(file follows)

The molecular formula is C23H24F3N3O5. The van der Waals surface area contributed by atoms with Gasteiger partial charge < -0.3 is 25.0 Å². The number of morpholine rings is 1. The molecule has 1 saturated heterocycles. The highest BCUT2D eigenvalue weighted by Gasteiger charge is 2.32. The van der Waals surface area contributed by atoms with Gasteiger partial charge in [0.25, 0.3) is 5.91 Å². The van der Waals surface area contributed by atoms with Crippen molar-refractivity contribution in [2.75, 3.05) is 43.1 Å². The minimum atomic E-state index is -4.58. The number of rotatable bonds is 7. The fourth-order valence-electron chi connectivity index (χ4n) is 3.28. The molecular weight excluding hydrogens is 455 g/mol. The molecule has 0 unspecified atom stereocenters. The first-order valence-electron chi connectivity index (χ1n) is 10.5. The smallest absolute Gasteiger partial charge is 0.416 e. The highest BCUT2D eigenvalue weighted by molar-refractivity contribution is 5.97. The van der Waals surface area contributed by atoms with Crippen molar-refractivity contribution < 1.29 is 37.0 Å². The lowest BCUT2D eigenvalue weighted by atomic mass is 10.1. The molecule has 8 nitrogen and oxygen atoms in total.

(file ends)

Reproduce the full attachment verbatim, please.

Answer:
The molecular formula is C23H24F3N3O5. The van der Waals surface area contributed by atoms with Gasteiger partial charge < -0.3 is 25.0 Å². The number of morpholine rings is 1. The molecule has 1 saturated heterocycles. The highest BCUT2D eigenvalue weighted by Gasteiger charge is 2.32. The van der Waals surface area contributed by atoms with Gasteiger partial charge in [0.25, 0.3) is 5.91 Å². The van der Waals surface area contributed by atoms with Crippen molar-refractivity contribution in [2.75, 3.05) is 43.1 Å². The minimum atomic E-state index is -4.58. The number of rotatable bonds is 7. The fourth-order valence-electron chi connectivity index (χ4n) is 3.28. The molecular weight excluding hydrogens is 455 g/mol. The molecule has 0 unspecified atom stereocenters. The first-order valence-electron chi connectivity index (χ1n) is 10.5. The smallest absolute Gasteiger partial charge is 0.416 e. The highest BCUT2D eigenvalue weighted by molar-refractivity contribution is 5.97. The van der Waals surface area contributed by atoms with Crippen molar-refractivity contribution < 1.29 is 37.0 Å². The lowest BCUT2D eigenvalue weighted by atomic mass is 10.1. The molecule has 8 nitrogen and oxygen atoms in total.